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Dear Mr. Kawabata Paperback – February 1, 2000


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Paperback, February 1, 2000
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Product Details

  • Paperback: 166 pages
  • Publisher: Quartet Books (UK) (February 2000)
  • Language: English
  • ISBN-10: 0704381133
  • ISBN-13: 978-0704381131
  • Product Dimensions: 7.7 x 4.9 x 0.5 inches
  • Shipping Weight: 4.2 ounces (View shipping rates and policies)
  • Average Customer Review: 5.0 out of 5 stars  See all reviews (1 customer review)
  • Amazon Best Sellers Rank: #1,347,821 in Books (See Top 100 in Books)

Editorial Reviews

From Library Journal

In the author's first novel to be translated into English, a young Lebanese soldier, mortally wounded in the final days of the 1991 civil war, reviews his life while drifting in and out of consciousness. (Al-Daif, who is from a Christian Maronite family, is a lecturer in Arabic language and literature at the Lebanese University in Beirut.) As the nameless narrator recalls his childhood in a traditional village, his years in university, and his time fighting in the civil war, he mentally writes letters to Yasunari Kawabata, the Japanese novelist who killed himself in 1972. The topics discussed in these letters include free will, religion, various political groups, family relationships, and, finally, death. As he tells of his awareness during his conception and birth, our dying narrator also becomes aware of his death, of being placed in a coffin, and of being buried. He hears his mother's laments as well as his deceased father's comments. Well written in concise, eloquent prose, this poignant novel gives the reader many insights into the world of a Middle Eastern man and the many conflicts he faces while maturing into adulthood. Recommended for larger public libraries and academic collections.DLisa Rohrbaugh, East Palestine Memorial P.L., OH
Copyright 2000 Reed Business Information, Inc.

From Booklist

A dying Lebanese man imagines that he's writing a letter to a Japanese novelist who committed suicide several years earlier. He recounts the significant events of his childhood, recalling being severely beaten by an older neighbor whose religious beliefs were offended by the narrator's assertion that the earth is round and that it orbits the sun (a fact that he had just learned in school). He also describes having his fingers branded with a red-hot poker because he hadn't yet learned to read cursive writing and so cannot read a letter to his illiterate father. He then relives his military experience and attempts to explain his suicidal tendencies to the dead novelist, who, he believes, is the only person in the world who can comprehend his pain. al-Daif's novel is both anguished and poignant as it exposes the chaotic conditions in war-torn Lebanon, where the conflict between religious convictions and modern Western influences have made even the home a battleground. Bonnie Johnston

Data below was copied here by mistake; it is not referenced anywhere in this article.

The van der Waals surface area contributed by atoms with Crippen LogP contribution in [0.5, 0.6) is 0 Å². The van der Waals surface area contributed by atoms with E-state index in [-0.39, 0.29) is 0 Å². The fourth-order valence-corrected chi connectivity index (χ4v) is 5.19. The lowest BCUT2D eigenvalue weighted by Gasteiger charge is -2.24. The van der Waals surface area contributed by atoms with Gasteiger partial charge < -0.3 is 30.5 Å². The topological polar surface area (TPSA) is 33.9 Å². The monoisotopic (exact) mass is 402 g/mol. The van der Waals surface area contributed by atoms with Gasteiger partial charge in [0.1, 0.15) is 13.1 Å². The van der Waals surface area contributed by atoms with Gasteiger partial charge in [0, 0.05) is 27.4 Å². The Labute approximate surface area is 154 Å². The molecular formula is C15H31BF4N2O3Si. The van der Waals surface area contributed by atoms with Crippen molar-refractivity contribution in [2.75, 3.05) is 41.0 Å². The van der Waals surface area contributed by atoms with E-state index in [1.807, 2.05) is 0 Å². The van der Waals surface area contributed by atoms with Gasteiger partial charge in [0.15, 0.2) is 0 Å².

Copyright © American Library Association. All rights reserved

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Most Helpful Customer Reviews

6 of 6 people found the following review helpful By A Customer on June 11, 2001
If you are like me, and have never closely encountered Lebanese literature, you are likely to find this book a revelation. From the first pages, the story rises to an emotional height that is sustained throughout the story. That the protagonist addresses himself to the long-dead Japanese novelist only underscores the confusion of his life, as well as a certain detachment from reality.
The reader gets an amazing opportunity to see the world through the eyes of a young Arab man. We walk with the boy through the life in a backwards village that is full of medieval feuds, and is soaked in ancient traditions. We follow the teenager as his quest to fight injustice brings him right into a dangerous and highly politicized war. Finally, we see a tired man looking back at his old self, and trying to make sense out of his own life.
Even though I couldn't disagree more with the protagonist's political goals, I could not help but sympathize with him. It is rare to find a book that can show readers that underneath many actions lie simply the emotions of frustrated young people.
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